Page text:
Meet Lash, an American expat who has been on the road for the past twelve years. As the crowned Tripper of the Week this week, Lash gives us a glimpse into her life as a thrill-seeking nomad. For the full picture, please visit her blog: LashWorldTour.
When you quit your job in the states and set off on your adventure in 1991, you had a six-year stop in Kyoto. Why Japan and what did you do while you were there?
Just as I was finishing up university, a good friend was living in Tokyo. He kept telling me how much money he earned as an English teacher there. Bingo! I decided to move to Japan, find an English teaching job and save money to travel the world. That way I’d also essentially be starting my world trip by living overseas in a completely different culture.
Kyoto, the original capital of Japan (from roughly 800-1200AD), is still the cultural heart of the country. With over 3,000 temples and shrines, cultural/art studies, old neighborhoods and geisha quarters, every day living in Kyoto was a splendid adventure! I completely loved it. For six years I worked to save money, traveled all over Japan, and immersed myself in the traditional cultural arts. I studied tea ceremony, flower arrangement, kimono wearing, aikido, taiko drumming and shiatsu massage. I attended lots of festivals, ceremonies, exhibits and events.
It’s so funny – since leaving Japan I’ve met several westerners who were living and teaching English in the same Japanese cities during the same years as me, but we’d never met in Japan. Why? Like most English teachers there, they spent their time out drinking in bars with other western pals. I was putting on a kimono, going to temples and sipping green tea!
You’ve been a PADI dive instructor for six years now. Where’s your favorite place to dive?
Wow, that’s a hard question. There are so many fantastic places to dive in SE Asia. I guess I’d have to say Bali, especially Amed in the remote Northeast. Sea temperatures stay at 28-30C/ 84-86F, most reefs are in excellent condition with an astounding abundance and diversity of coral and marine species, seas are usually calm and clear. Reefs set just offshore which mean quick and easy access – walk in from the beach or use a jukung (local Balinese fishing boat).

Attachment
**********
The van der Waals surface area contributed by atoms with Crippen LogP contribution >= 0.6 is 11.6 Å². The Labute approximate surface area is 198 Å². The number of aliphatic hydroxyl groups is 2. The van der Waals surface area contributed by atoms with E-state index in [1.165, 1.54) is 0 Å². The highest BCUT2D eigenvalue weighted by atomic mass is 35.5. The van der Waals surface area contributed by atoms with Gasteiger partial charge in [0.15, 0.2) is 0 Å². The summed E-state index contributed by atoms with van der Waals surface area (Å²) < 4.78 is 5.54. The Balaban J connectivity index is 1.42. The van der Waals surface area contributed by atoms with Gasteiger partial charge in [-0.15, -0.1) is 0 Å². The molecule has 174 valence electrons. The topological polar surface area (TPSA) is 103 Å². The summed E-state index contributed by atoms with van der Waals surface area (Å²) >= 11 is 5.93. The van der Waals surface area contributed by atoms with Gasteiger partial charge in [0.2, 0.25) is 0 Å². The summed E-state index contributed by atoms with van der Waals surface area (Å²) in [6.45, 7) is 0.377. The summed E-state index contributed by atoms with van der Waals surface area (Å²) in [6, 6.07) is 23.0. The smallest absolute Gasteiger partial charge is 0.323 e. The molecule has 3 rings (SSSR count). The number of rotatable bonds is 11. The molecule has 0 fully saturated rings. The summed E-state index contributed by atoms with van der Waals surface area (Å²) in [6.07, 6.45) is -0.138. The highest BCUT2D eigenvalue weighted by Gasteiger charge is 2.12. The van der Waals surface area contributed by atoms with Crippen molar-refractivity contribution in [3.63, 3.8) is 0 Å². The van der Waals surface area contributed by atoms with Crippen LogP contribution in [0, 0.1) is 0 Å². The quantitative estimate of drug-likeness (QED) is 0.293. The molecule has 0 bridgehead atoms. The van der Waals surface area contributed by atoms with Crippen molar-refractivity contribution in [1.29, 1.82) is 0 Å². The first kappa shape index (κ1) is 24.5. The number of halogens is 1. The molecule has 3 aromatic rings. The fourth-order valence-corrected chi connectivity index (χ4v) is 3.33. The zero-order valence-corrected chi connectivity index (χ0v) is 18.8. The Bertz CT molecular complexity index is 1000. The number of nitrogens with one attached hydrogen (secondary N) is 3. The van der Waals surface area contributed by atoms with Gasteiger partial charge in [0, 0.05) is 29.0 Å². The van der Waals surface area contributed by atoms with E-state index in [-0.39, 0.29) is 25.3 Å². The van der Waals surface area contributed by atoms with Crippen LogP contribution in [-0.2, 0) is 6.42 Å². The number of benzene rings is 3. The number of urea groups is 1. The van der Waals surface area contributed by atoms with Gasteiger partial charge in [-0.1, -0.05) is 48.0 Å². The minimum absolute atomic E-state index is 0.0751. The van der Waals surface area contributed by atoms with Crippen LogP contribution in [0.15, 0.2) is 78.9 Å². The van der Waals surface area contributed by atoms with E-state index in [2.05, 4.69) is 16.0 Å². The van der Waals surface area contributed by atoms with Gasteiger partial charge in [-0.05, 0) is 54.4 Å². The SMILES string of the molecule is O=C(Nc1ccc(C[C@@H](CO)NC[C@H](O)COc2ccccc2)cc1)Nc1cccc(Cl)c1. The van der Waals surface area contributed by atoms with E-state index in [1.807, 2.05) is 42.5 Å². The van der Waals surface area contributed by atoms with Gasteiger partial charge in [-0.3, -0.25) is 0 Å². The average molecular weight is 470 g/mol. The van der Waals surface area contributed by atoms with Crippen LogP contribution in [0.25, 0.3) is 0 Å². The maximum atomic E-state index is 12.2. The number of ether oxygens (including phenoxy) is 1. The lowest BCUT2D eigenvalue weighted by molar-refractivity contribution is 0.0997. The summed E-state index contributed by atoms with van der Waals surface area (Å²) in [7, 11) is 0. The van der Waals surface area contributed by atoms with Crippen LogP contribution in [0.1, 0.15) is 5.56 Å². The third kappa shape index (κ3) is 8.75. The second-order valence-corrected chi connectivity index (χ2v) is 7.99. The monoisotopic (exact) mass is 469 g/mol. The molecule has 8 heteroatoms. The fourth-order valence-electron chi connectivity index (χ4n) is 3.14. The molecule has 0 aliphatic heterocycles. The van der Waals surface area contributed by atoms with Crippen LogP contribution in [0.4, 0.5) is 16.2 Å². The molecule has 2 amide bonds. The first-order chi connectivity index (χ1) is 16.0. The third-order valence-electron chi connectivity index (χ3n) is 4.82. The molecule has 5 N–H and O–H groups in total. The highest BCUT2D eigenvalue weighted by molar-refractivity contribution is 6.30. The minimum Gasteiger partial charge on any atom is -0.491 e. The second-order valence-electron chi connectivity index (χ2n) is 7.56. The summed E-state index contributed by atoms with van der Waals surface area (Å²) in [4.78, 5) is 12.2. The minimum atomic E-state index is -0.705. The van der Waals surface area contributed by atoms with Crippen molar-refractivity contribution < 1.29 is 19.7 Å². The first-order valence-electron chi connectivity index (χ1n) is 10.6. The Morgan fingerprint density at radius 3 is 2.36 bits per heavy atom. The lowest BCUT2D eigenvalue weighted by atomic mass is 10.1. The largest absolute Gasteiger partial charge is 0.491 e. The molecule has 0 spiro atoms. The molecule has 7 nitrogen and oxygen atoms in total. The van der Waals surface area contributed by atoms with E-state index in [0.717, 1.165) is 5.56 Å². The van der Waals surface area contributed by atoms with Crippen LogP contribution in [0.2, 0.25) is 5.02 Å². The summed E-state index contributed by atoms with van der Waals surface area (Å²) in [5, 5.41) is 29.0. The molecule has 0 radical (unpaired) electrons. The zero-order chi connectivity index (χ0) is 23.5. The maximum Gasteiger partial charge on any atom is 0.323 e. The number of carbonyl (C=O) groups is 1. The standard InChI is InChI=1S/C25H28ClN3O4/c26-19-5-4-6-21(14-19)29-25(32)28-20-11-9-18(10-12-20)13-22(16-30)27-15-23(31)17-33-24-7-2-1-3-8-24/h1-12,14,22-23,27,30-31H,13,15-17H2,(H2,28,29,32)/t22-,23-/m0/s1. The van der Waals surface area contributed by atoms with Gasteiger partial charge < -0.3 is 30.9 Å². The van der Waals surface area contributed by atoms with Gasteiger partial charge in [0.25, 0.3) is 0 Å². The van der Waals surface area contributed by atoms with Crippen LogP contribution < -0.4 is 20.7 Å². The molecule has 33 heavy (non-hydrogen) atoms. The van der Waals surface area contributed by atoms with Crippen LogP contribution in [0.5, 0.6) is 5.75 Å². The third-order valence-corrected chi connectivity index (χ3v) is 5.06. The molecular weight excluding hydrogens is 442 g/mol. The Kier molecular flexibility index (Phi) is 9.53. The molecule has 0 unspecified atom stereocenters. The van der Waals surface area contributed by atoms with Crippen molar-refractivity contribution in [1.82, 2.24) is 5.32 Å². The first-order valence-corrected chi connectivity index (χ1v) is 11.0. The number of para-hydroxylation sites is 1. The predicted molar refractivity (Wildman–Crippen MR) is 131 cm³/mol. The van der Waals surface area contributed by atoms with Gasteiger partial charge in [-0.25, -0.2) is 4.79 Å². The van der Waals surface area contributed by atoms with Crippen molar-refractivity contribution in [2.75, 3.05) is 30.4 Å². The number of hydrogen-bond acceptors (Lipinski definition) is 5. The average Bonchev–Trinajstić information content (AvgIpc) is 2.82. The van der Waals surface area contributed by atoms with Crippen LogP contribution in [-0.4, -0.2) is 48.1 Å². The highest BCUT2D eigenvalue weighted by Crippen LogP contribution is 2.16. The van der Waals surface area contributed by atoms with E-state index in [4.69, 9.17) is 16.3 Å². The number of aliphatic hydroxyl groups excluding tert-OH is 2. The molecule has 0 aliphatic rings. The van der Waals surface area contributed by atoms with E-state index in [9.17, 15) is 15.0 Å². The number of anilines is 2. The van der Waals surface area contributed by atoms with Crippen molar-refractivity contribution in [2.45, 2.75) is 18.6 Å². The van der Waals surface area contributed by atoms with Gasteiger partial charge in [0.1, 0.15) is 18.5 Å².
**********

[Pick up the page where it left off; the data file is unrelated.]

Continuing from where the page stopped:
You’ve worked on the set of Survivor in both Thailand and the Amazon. Have you ever considered being a contestant on the show? It seems to be right up your alley.
You know, you’re not the first person to suggest I become a Survivor contestant! It’s certainly true that I love immersing myself in outdoor adventures and pushing myself to physical limits. However, the Survivor competition requires some abilities at which I’m absolutely awful. Mainly, succeeding at Survivor requires an extremely high degree of psychological manipulation. In my case, I’d be the first contestant voted out! I’m always just myself- very straight-forward. WYSIWYG (What You See Is What You Get).
You’ve flown and jumped out of planes, climbed mountains, bungee jumped, hang-glided, earned your black belt in Aikido. Is there anything you are afraid of?
Well, I tend to get terrified making financial investment decisions. I’ve found myself in a ‘freeze’ and ‘panic’ more than once! But I suppose you’re asking about adventure travel activities so…
Come to think of it, I’m not sure I’d go bungee jumping again. That was really scary! For years prior to jumping I had been so excited to try bungee. Finally, I eagerly booked my jump, anticipated the big day, could hardly wait… right up until the moment I actually had to jump off that platform. Oh sh*t! I was peering down at a parking lot full of cars! Suddenly I experienced a sharp attitude adjustment. I was terrified! What?! Me?! The poor crew spent about 30 minutes of intensive pressure tactics to shame me into the plunge! I did it, but I would not describe it as fun. Naturally, I blame it all on the car-filled parking lot. Hmmm, maybe I could do a river?
Your life is a non-stop adventure and seems like so much fun. What is the most difficult part of your lifestyle?
I really love my nomadic travel life. I highly value my freedom and independence. I love being a gypsy with no home base or material constraints. I seldom get lonely because it’s so easy to meet people anywhere. Im constantly stimulated by new natural places, foods, cultures, languages, clothes. It’s a blast. So I don’t honestly find any difficulties in the travel lifestyle itself. The only hard part is earning enough money to keep going. Otherwise, it’s a dream!
You are an expert budget traveler. What’s your best piece of advice for nomads when it comes to money?
Travelers, if you require a/c, beer or cigarettes, you are going to greatly increase your budget! If you can live without 1-2 or all of these items, you can live comfortably for very little – at least in SE Asia. For over 12 years, I’ve been enjoying an exciting travel life for $400-500 a month while staying in clean, comfortable and safe places, eating loads of food (4-5 times a day), visiting beautiful places, and finding lots to do. Good news: Tripping can cut down on accommodation costs nicely!
What are you most looking forward to as a member of Tripping?
Meeting other travelers and locals of course! Swapping travel tales, getting the inside scoop from locals I meet and/or stay with. I can’t wait!
Where are you most excited to travel to next?
Next I will head to Central American and the Caribbean. Since 1998 I’ve been traveling mostly around Asia – I love it so much there. But I plan to see the entire world so I’ve got to get rolling! Caribbean, here I come! I’m really excited to experience completely new-to-me cultures and natural places.